After gaining confidence from her fingerprint artworks, Jennifer began experimenting in color with oil paint. The California girl’s love of water features prominently in her work through her ongoing underwater portrait series and naturescapes. Whether she’s painting figures, flora, or fauna, Jennifer uses thick layers of paint to vividly capture moments in time. Crisp details intermix with loose brushstrokes in colorful, light filled paintings. In ‘Smith Point Beach Sunrise’, waves are hypnotically crashing against the shore as the sun rises in a technicolor show across the ocean. Looking at this painting provides the calm of nature as if you were experiencing the beautiful sunrise on the beach in person.

Jennifer’s artwork has been featured in galleries across the United States over the last ten years since she freed her creativity. A large triptych of her underwater oil paintings is installed at the South Lake Tahoe Ritz-Carlton. Commissioned ridge detail ink portraits of multiple fingerprint pioneers by Jennifer are on display in the collection of the Chinese Fingerprint Museum (Nanjing, Jiangsu Province). Jennifer can be found most days painting in Port Jefferson,New York with her dog and adorable studio assistant Max lounging nearby.

How has your art practice changed since dedicating yourself to art full time?

I continue to be surprised daily. In 2022 I rented an art studio and now I have an entire space dedicated to my practice. This has allowed me to work at any hour and all hours of the day. It has also allowed me to close the door and go home and rest from my artistic pursuits and recharge. Actually renting a space has allowed me to grow in ways I did not think possible. I now have a space to meet clients, make a mess (a necessary part of my process), and be alone. Picasso is credited with saying “Without great solitude, no serious work is possible.” I feel like I am finally getting to the really serious work!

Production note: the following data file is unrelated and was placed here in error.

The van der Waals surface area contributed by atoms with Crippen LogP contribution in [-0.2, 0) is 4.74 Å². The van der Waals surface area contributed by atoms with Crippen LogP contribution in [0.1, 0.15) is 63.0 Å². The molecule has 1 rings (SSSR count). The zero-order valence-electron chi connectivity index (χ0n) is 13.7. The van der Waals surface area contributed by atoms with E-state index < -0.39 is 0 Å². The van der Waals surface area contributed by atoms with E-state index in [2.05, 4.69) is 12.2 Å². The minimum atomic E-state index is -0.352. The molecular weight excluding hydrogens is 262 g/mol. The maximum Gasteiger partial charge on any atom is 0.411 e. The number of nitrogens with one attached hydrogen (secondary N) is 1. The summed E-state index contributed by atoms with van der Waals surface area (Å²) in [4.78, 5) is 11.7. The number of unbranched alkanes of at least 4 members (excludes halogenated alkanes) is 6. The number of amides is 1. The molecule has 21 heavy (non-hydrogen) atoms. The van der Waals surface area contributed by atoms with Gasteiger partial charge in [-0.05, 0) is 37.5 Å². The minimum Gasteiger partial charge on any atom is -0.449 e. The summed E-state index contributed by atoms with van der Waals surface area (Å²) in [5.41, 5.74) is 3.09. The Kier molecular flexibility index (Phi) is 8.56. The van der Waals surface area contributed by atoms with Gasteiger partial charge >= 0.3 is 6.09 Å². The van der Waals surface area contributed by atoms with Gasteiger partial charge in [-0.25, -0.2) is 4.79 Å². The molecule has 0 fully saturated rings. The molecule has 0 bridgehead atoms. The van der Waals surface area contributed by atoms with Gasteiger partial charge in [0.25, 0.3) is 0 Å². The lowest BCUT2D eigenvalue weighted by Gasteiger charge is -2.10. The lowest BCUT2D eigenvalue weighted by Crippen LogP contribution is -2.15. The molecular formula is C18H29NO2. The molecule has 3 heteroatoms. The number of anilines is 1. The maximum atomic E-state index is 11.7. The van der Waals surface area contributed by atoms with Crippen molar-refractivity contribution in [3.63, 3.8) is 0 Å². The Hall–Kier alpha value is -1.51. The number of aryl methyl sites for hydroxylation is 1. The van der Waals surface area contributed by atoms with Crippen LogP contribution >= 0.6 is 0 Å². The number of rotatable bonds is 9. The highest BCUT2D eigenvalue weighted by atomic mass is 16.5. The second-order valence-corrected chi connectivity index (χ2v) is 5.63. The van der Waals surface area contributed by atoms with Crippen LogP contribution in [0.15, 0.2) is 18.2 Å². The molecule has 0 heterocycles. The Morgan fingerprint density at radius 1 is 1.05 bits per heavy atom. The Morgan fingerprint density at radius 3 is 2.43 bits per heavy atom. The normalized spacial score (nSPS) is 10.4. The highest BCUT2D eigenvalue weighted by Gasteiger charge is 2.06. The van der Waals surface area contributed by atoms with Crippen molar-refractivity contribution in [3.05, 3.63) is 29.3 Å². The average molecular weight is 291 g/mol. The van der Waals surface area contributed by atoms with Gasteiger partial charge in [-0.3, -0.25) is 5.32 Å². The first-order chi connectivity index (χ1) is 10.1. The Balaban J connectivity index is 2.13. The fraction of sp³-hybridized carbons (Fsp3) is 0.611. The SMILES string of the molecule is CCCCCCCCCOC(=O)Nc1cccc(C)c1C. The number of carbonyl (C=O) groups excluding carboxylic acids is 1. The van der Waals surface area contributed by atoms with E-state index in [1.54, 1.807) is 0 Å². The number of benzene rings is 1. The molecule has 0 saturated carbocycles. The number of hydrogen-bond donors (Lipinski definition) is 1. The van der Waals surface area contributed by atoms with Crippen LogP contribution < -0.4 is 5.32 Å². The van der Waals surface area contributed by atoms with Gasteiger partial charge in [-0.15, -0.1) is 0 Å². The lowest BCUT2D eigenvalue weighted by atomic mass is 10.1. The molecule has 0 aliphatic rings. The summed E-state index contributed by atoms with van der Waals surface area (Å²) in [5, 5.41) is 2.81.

Do you have any tips for artists looking to make this shift?

Do not quit your day job! Not right away. Be willing to put the time in. This is not always an easy transition. It is more likely than not, if you are supporting yourself, that sacrifices are required. Those sacrifices may take the shape of long hours and working an extra job to support the art business. Most galleries take 50% of sales and emerging artists are probably not selling art at prices they can survive on. I continued to work in forensics for about eight years before I made the leap to leave the field and rely on my paintings to make a living. This required a better understanding of the business, the sales of my paintings to reach higher price points, and patience.

You have a gallery and private studio now. How do you manage and create in these spaces?